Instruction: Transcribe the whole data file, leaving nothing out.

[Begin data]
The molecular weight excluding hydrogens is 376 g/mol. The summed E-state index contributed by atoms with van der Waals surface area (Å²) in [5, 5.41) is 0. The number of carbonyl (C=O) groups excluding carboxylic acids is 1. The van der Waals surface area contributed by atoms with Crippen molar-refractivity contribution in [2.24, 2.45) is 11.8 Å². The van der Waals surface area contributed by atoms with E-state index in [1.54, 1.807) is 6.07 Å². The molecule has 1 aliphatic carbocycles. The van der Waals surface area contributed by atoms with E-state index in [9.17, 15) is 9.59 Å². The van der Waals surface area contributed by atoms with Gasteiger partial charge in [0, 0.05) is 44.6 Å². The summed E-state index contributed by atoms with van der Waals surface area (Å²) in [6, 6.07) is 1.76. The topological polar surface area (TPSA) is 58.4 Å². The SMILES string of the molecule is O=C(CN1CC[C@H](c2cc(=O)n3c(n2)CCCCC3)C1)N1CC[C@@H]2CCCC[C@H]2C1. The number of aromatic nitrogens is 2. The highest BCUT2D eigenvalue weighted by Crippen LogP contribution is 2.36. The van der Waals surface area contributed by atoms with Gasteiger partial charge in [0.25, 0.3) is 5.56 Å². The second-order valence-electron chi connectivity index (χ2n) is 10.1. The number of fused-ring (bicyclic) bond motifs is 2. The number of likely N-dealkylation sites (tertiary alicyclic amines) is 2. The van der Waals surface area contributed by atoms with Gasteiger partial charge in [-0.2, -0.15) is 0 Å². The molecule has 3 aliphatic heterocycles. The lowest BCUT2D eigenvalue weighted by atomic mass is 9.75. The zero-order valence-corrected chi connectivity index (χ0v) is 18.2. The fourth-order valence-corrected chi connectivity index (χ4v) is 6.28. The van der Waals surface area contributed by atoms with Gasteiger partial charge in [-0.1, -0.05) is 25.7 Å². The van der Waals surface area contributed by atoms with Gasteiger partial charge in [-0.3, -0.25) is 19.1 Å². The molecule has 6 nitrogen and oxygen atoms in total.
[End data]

The molecular weight excluding hydrogens is 376 g/mol. The summed E-state index contributed by atoms with van der Waals surface area (Å²) in [5, 5.41) is 0. The number of carbonyl (C=O) groups excluding carboxylic acids is 1. The van der Waals surface area contributed by atoms with Crippen molar-refractivity contribution in [2.24, 2.45) is 11.8 Å². The van der Waals surface area contributed by atoms with E-state index in [1.54, 1.807) is 6.07 Å². The molecule has 1 aliphatic carbocycles. The van der Waals surface area contributed by atoms with E-state index in [9.17, 15) is 9.59 Å². The van der Waals surface area contributed by atoms with Gasteiger partial charge in [0, 0.05) is 44.6 Å². The summed E-state index contributed by atoms with van der Waals surface area (Å²) in [6, 6.07) is 1.76. The topological polar surface area (TPSA) is 58.4 Å². The SMILES string of the molecule is O=C(CN1CC[C@H](c2cc(=O)n3c(n2)CCCCC3)C1)N1CC[C@@H]2CCCC[C@H]2C1. The number of aromatic nitrogens is 2. The highest BCUT2D eigenvalue weighted by Crippen LogP contribution is 2.36. The van der Waals surface area contributed by atoms with Gasteiger partial charge in [0.25, 0.3) is 5.56 Å². The second-order valence-electron chi connectivity index (χ2n) is 10.1. The number of fused-ring (bicyclic) bond motifs is 2. The number of likely N-dealkylation sites (tertiary alicyclic amines) is 2. The van der Waals surface area contributed by atoms with Gasteiger partial charge in [-0.2, -0.15) is 0 Å². The molecule has 3 aliphatic heterocycles. The lowest BCUT2D eigenvalue weighted by atomic mass is 9.75. The zero-order valence-corrected chi connectivity index (χ0v) is 18.2. The fourth-order valence-corrected chi connectivity index (χ4v) is 6.28. The van der Waals surface area contributed by atoms with Gasteiger partial charge in [-0.1, -0.05) is 25.7 Å². The van der Waals surface area contributed by atoms with Gasteiger partial charge in [-0.3, -0.25) is 19.1 Å². The molecule has 6 nitrogen and oxygen atoms in total.